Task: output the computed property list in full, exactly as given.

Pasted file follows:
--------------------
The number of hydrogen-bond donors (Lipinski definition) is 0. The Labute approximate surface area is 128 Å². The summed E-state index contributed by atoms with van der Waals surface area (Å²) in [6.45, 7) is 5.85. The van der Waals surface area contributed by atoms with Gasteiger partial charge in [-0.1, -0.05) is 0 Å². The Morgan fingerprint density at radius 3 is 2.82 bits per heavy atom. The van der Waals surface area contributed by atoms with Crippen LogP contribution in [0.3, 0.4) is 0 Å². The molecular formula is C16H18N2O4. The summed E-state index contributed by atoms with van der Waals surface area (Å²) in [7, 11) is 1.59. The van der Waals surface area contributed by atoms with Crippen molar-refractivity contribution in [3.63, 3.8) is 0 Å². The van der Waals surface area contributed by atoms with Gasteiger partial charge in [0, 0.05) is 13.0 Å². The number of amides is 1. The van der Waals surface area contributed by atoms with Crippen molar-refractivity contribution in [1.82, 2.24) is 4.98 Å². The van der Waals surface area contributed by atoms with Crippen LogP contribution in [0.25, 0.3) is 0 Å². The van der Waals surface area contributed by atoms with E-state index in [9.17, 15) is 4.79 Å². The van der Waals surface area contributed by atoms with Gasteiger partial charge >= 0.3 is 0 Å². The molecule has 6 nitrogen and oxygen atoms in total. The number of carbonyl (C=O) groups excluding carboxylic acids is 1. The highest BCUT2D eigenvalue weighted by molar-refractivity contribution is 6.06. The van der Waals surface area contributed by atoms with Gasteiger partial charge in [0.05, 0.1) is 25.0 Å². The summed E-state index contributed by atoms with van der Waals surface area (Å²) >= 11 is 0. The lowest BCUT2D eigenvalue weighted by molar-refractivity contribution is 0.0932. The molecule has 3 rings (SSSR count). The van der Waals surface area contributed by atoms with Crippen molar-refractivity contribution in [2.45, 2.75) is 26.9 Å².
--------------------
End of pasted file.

The number of hydrogen-bond donors (Lipinski definition) is 0. The Labute approximate surface area is 128 Å². The summed E-state index contributed by atoms with van der Waals surface area (Å²) in [6.45, 7) is 5.85. The van der Waals surface area contributed by atoms with Gasteiger partial charge in [-0.1, -0.05) is 0 Å². The Morgan fingerprint density at radius 3 is 2.82 bits per heavy atom. The van der Waals surface area contributed by atoms with Crippen LogP contribution in [0.3, 0.4) is 0 Å². The molecular formula is C16H18N2O4. The summed E-state index contributed by atoms with van der Waals surface area (Å²) in [7, 11) is 1.59. The van der Waals surface area contributed by atoms with Crippen molar-refractivity contribution in [3.63, 3.8) is 0 Å². The van der Waals surface area contributed by atoms with Gasteiger partial charge in [0, 0.05) is 13.0 Å². The number of amides is 1. The van der Waals surface area contributed by atoms with Crippen molar-refractivity contribution in [1.82, 2.24) is 4.98 Å². The van der Waals surface area contributed by atoms with Crippen LogP contribution in [0.25, 0.3) is 0 Å². The van der Waals surface area contributed by atoms with E-state index in [9.17, 15) is 4.79 Å². The van der Waals surface area contributed by atoms with Gasteiger partial charge >= 0.3 is 0 Å². The molecule has 6 nitrogen and oxygen atoms in total. The number of carbonyl (C=O) groups excluding carboxylic acids is 1. The highest BCUT2D eigenvalue weighted by molar-refractivity contribution is 6.06. The van der Waals surface area contributed by atoms with Gasteiger partial charge in [0.05, 0.1) is 25.0 Å². The summed E-state index contributed by atoms with van der Waals surface area (Å²) >= 11 is 0. The lowest BCUT2D eigenvalue weighted by molar-refractivity contribution is 0.0932. The molecule has 3 rings (SSSR count). The van der Waals surface area contributed by atoms with Crippen molar-refractivity contribution in [2.45, 2.75) is 26.9 Å².